Category: Philosophy Essay

Philosophy Arguments for Good

Aristotle argues that man’s ultimate good is happiness. In his argument he analyses man’s endeavors and with an open mind arrived at the conclusion that the ultimate goal of a man is to attain a level of happiness. Rene Descartes believes that there is a greater force that defines the way things are. In his argument he affirm that nothing can come from nothing and thus a belief that God exists. Jean Sartre’s argument is captivating. He believes that human beings pay for their actions. He denies the existence of external force that influences the actions of mankind. Although his denial of the existence of God is controversial, the fact that human beings should take full responsibility of their actions is an argument worth its discourse. From the above arguments, it is the assertion of the argument that God exists and He has given a freedom to human beings, who are in pursuit of personal happiness and should be responsible for their actions.

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The Aristotelian definition of humanity as a vessel in a bid to achieve happiness is real life and relevant in the contemporary society. The reason for discussing the relevance and application of this belief is dictated by the societal dynamics that has made men distant from each other (Bowler & Michael 119). Certainly, a socio-economical and political arena stands out conspicuously as the area where man engages to seek happiness and property acquisition. The criterion of this analysis is how such idea appears real and often seen in the day-to-day life.

The pursuit of happiness has an ease of application and is strongly tied to the modern systems of governance, where personal interest supersedes the bigger communal interest. In his critical review Aristotle intelligently coined the term ‘eudaimonia’, which means happiness, as the main goal of man’s existence. With the background knowledge, when the focus is brought closer, the overwhelming hustle and bustle of man throughout the history explains the reason people would work hard in jobs and commerce to make good fortune. When enough money has been accumulated and basic needs met, a man embarks on an adventure of partying with friends and family in order to feel accomplished.

Today people visit a variety of entertainment clubs; celebrities engage in varied activities to remain relevant. Nothing seems to please a man than happiness; it is the actual custom observed across the globe. In other words, any activity planned, pursued or implemented by man is to achieve this greatest goal of remaining happy. Several factors that contribute to this happiness apart from lavish life include family, friends and the societal. All this interlaces to create a microclimate of complete happiness. Aristotle explains that for happiness to be achieved all things that bring displeasure should be avoided and pleasurable activities pursued. This affirmation is true as a man strives to remain healthy, avoid disease and accidents and work to create wealth and prosperity that translates to the hospitable and comfort life. Again, more often children from the tender age are encouraged to attend school because it is an avenue to the developing a career and earning the formal employment. Further, senior academicians still pursue education to the highest level so as to achieve a sense of self-fulfillment and happiness.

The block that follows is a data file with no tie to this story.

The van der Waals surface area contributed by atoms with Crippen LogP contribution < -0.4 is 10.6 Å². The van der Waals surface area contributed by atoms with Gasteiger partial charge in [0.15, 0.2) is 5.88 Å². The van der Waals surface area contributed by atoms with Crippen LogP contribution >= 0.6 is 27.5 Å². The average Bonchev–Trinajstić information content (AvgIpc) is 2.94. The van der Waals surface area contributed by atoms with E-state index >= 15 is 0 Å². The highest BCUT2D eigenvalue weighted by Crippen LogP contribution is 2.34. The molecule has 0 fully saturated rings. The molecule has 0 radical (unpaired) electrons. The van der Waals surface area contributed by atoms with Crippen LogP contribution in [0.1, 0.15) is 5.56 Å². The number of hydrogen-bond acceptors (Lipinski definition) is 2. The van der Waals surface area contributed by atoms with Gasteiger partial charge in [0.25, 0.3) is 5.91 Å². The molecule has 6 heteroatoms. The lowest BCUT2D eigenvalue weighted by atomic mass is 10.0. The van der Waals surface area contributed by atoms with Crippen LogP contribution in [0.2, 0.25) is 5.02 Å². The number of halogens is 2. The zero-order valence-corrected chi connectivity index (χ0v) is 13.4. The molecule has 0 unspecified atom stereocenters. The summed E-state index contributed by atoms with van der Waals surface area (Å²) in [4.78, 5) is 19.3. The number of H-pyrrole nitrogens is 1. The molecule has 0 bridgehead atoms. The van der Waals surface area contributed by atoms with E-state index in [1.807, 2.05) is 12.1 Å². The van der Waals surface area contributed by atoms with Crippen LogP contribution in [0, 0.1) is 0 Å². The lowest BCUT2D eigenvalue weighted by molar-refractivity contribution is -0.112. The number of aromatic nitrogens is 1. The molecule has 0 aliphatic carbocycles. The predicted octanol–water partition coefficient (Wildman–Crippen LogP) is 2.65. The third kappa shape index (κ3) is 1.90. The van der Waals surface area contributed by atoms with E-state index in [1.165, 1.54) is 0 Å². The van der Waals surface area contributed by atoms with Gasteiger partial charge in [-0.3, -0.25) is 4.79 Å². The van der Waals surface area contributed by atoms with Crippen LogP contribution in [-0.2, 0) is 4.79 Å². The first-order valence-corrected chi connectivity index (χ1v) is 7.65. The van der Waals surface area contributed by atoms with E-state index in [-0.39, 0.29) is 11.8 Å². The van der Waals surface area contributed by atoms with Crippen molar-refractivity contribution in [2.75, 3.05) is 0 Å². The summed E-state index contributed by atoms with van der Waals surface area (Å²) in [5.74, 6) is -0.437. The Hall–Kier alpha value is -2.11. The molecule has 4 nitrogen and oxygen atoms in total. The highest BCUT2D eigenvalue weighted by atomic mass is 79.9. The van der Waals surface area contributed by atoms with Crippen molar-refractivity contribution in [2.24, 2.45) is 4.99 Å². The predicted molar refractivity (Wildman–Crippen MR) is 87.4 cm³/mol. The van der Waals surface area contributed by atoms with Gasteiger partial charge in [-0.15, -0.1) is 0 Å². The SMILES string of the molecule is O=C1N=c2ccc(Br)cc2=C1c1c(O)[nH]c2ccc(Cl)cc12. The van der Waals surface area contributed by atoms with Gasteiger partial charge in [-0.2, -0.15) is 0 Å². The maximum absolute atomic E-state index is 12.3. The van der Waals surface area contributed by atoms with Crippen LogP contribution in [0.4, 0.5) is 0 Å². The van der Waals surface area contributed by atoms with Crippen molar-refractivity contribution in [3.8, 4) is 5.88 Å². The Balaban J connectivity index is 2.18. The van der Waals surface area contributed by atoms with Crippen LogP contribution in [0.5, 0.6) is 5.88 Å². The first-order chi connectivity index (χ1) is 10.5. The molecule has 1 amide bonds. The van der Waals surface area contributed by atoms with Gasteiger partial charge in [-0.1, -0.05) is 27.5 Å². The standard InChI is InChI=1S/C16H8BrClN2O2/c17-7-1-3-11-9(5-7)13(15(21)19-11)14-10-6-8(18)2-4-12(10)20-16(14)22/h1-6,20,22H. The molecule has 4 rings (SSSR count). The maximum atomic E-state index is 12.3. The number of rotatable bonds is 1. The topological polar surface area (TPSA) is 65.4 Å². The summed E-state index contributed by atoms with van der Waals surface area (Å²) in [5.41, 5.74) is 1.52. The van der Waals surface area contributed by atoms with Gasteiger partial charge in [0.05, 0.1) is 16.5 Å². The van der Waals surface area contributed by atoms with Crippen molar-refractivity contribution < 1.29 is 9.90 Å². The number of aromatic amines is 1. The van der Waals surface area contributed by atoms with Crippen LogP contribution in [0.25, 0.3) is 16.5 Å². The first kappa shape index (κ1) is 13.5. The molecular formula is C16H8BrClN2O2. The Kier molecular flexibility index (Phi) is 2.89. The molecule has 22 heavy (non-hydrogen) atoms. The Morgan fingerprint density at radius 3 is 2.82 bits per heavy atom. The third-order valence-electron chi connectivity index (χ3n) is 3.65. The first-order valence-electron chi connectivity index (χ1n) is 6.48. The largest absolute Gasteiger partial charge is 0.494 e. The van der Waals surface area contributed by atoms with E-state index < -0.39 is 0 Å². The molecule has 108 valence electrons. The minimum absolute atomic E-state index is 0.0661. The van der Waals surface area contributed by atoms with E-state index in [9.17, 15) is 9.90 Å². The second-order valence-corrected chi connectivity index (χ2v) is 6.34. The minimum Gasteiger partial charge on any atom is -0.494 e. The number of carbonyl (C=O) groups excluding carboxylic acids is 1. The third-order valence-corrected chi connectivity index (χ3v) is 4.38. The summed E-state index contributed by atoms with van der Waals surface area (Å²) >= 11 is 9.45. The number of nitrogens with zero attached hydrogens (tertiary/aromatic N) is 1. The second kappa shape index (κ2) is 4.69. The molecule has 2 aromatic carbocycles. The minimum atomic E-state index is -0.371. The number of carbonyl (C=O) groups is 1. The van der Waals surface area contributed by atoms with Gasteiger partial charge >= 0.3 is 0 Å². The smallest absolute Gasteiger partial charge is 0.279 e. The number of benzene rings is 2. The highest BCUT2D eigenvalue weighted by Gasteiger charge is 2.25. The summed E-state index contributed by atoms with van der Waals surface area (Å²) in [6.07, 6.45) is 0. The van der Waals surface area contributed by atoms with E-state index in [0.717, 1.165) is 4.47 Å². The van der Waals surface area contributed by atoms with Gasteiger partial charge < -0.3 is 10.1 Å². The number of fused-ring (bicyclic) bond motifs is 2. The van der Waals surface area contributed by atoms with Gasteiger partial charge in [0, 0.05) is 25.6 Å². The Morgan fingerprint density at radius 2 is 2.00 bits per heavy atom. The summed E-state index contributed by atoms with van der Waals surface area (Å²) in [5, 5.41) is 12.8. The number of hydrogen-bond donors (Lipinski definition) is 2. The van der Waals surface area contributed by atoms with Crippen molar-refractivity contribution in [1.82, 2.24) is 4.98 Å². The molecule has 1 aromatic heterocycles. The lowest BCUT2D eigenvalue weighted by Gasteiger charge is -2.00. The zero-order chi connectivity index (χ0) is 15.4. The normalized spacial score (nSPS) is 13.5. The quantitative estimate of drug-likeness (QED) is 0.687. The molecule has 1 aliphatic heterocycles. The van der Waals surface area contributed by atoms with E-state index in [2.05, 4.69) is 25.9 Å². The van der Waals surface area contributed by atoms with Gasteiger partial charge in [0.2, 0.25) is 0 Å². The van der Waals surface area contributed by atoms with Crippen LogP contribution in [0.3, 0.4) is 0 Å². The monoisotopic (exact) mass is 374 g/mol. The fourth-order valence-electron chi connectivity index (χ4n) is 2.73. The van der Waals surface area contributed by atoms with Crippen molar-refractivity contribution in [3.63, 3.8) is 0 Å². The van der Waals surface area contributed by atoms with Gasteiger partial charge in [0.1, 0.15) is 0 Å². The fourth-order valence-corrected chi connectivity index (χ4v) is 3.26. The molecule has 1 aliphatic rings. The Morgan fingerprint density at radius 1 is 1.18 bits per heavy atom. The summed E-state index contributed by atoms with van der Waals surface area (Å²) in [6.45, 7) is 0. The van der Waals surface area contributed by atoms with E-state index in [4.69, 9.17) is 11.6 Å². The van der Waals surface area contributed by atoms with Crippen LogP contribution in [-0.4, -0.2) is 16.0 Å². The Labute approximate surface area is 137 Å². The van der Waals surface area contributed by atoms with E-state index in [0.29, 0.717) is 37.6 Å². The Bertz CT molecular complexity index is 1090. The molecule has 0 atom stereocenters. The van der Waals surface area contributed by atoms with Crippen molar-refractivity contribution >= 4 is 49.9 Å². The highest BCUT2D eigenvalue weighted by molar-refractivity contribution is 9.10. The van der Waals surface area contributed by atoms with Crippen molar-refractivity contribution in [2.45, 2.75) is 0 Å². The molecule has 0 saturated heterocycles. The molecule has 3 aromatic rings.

Rene Descartes’s argument on the presence of a stronger being that controls universe sounds convincing, relevant and easy to relate to the real life. It is a compelling school of thought because so many mysteries occur, and no man activity has been able to unmask. The criteria of substantiality, which offer a significant convincing power are critical because of the issues to do with supernatural power. Any idea given should be sound and not merely a religious doctrine or belief. In developing the idea, Descartes takes a neutral ground unlike the ancient philosophers who naively dismissed God’s existence without a systematic line of ideas. His idea is convincing because of two factors: one is the systematic approach that Descartes takes in meditation three. He points out that all religious doctrines put aside the existence of the human race and the thought that people in ancient time evolved with the existence of a supreme being were the facts one would not wash away. Two, he looked at how man was helpless to the natural calamities.

The suggestion is convincing, looking at the acts the man cannot explain nor stop death and the order, in which forces in nature work intricately to sustain life. Most notable is the fact that man cannot create a lie, science and philosophy have not been able to solve all problems affecting man. Examination of all these facts explains why it is convincing to recognize the fact that there is a powerful external force beyond combined man’s effort. The environment and its occupants cannot even explain their origin, although theories exist and not a single one has been convincing.

Furthermore, Descartes’s idea is well-researched, well-meditated. In his analysis he discovered three levels of beliefs that might obscure the existence of a benevolent being. He highlights fictional ideas, which he termed as a worldly deviation from truth (Rorty 112). In real life, there exist fictitious ideas, innate ideas that come from outside, and adventitious ideas he created, which he gave an example as a dream. In all these Descartes uses the point to point approach to unmask the objectivity of God’s existence. It, therefore, developed his idea from deep personal conviction and not from hypothetical framework.

Notably that Descartes was neither a monk, nor a priest; his idea of God’s existence in meditation three purely came from his deliberate logic of studying the multiplicity of ideas. He focused on the early works of Socrates and saw no wisdom in taking blanket of